Employee Equity No Yes; equity awarded
Career Development Limited upside Significant upside
Employee Capability “Steady Eddies” Thrive here High performers thrive here
Sale of Business Usually only to Employees or Family To third-party Buyers (Strategic or Financial)

2. Empower employees. Companies can't grow beyond a certain point if all of the real decision-making stays in the hands of the owner or a small group of managers. Growth companies look to empower employees to make decisions. They also develop a culture that allows employees to make mistakes and a mechanism so that they can learn and grow from the mistakes.

3. Hire for the next level. Companies that want to grow understand that they need talent that can manage at the next level. Successful companies hire people who can grow 1-2 levels higher in the organization so that the talent pool is constantly being strengthened. These companies also understand that paying more for top talent more than pays for itself.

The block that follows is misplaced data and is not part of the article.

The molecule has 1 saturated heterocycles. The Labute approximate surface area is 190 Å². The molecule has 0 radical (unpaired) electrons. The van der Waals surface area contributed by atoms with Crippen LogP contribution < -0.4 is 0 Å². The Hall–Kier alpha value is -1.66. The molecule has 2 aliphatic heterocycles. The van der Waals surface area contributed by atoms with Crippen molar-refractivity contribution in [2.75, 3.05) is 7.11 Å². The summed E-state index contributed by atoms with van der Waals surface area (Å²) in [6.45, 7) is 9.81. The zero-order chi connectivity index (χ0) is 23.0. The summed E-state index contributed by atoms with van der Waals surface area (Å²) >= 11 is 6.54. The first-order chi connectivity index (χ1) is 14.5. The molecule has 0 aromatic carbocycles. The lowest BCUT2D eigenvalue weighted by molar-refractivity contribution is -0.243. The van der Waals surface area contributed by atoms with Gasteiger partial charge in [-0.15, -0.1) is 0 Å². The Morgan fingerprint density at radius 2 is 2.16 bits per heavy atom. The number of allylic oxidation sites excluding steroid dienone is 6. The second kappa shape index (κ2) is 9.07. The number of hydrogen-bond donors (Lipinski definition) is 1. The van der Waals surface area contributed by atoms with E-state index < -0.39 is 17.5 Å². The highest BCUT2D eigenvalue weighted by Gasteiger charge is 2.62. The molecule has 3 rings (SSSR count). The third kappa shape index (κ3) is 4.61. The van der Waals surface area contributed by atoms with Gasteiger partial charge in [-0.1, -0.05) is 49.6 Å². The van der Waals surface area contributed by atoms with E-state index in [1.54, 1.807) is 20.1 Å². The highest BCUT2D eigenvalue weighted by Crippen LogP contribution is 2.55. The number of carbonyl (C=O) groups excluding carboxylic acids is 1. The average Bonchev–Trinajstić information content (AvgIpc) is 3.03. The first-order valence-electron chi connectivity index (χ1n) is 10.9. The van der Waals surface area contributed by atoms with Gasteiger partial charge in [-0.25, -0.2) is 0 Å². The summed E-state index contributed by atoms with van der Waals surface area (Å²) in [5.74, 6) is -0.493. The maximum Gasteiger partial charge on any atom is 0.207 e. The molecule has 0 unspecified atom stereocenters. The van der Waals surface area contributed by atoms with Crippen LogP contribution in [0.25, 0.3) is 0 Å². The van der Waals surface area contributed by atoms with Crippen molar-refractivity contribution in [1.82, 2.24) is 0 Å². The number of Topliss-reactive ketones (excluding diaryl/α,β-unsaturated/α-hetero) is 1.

4. Develop flexible strategies you can execute well.
Traditional approaches to planning and execution assume away uncertainties and set a fixed plan in place for a year or more. Successful companies are developing multiple possible views of the future, developing a plan and actions, then revisiting the plan every 8-12 weeks to adjust to changes in the market or the competitive landscape. Otterbox, the designer and marketer of protective cases for smartphones, has grown from $15M revenue in 2008 to approx. $1B revenue with a flexible approach that re-evaluates all strategic operating plans every 6-8 weeks for possible adjustment. Other companies are utilizing scenario planning to develop and “rehearse” their responses to different possible future states in order to maximize their competitive position. See our article “Why every company should be doing scenario  planning” and the 5-part series on Scenario Planning.